Lawrence: NFL Playoffs Divisional Round Redux

By Amy Lawrence

The word “rematch” incites a variety of responses in the sports world. A rematch is the opportunity to renew rivalries, extend dominance, secure bragging rights, buck the trends, gauge progress, exact revenge, measure up, find redemption, exorcise old demons, boost confidence, defend the flag or overthrow the evil empire. In the divisional round of the NFL playoffs, rematches also pave the way to championship weekend. For the first time in six years, all four games in the second round pit teams that met earlier in the year.

None of the regular season battles occurred later than Week 6. Safe to say about a million and one things have changed since the Patriots shut out the Texans, the Seahawks grounded the Falcons, the Steelers thumped the Chiefs and the Cowboys tamed the Packers. It’s hard to know what to expect when we’re peering through a lens clouded by several months of personnel changes, injuries, momentum swings, win streaks and losing skids for each. None of the eight teams still standing are the same as they were in September and October — which makes the divisional round even juicier.

Without a doubt, the biggest difference between then and NOW is in New England where Tom Brady just wrapped up an MVP-like season. He wasn’t under center when the Patriots hosted the Texans to kick off Week 3 on a Thursday night. Rookie Jacoby Brissett started in place of the injured Jimmy Garoppolo who started the year in place of the suspended Brady. The Pats only managed 282 yards against Houston and relied heavily on running back LeGarrette Blount for two of his league-high 18 touchdowns. That game was also the last we saw of reigning Defensive Player of the Year J.J. Watt in uniform. It’s easy to believe we’ll see more production from the New England offense, even against a stingy Texans D powered by Jadeveon Clowney and Whitney Mercilus. But what about Brock Osweiler in his second go-around as quarterback? He needs to take care of the football, and Houston can’t afford three turnovers like their previous folly in Foxborough.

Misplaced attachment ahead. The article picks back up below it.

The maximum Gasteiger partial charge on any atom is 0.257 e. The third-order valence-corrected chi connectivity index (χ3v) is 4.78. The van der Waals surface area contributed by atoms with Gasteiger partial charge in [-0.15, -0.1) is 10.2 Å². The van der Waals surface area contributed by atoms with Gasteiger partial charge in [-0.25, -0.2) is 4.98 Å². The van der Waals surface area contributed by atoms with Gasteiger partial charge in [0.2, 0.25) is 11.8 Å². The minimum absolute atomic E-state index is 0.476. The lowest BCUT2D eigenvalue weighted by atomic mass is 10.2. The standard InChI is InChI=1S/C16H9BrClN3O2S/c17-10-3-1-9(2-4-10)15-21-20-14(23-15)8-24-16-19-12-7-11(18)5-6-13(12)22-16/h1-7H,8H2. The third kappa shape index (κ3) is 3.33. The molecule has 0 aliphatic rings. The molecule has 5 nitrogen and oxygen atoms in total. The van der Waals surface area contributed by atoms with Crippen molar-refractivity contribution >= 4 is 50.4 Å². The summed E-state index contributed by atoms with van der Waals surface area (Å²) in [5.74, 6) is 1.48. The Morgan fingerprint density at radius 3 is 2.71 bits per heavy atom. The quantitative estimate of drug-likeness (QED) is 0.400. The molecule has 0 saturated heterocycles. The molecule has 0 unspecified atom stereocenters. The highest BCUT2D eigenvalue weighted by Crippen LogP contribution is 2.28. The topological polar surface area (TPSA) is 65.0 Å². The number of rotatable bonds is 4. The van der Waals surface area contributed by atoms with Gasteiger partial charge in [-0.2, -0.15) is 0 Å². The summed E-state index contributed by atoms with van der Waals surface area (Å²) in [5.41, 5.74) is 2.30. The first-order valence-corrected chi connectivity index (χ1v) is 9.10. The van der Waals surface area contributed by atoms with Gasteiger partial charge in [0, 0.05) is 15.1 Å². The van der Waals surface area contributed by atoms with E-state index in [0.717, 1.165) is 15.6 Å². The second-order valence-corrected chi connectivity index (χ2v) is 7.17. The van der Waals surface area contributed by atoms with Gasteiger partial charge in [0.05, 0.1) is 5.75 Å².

Pittsburgh’s Week 4 blowout of the Chiefs at Heinz Field was as stunning a result as any in the opening month of the season. The Steelers took out all their frustrations on Kansas City days after they were embarrassed by Philadelphia. They scored three touchdowns in the first quarter and blanked the Chiefs until garbage time. Le’Veon Bell returned from suspension to jumpstart the ground game.The Chiefs did everything wrong that day. They got manhandled in the trenches and weren’t prepared for the Steelers’ aggressive play-calling. But they haven’t allowed more than 28 points in any game since. Second-year cornerback Marcus Peters is much improved in pass coverage, and star linebacker Justin Houston is expected back. Plus the Chiefs earned the AFC West crown by saving two of their best offensive performances for last. Rookie Tyreek Hill is far more involved and serves as an explosive force whether he’s catching, rushing or returning. Arrowhead Stadium is primed and ready for its first playoff action in six years, and the home team will need every ounce of energy and intensity from the crowd to end Pittsburgh’s eight-game win streak.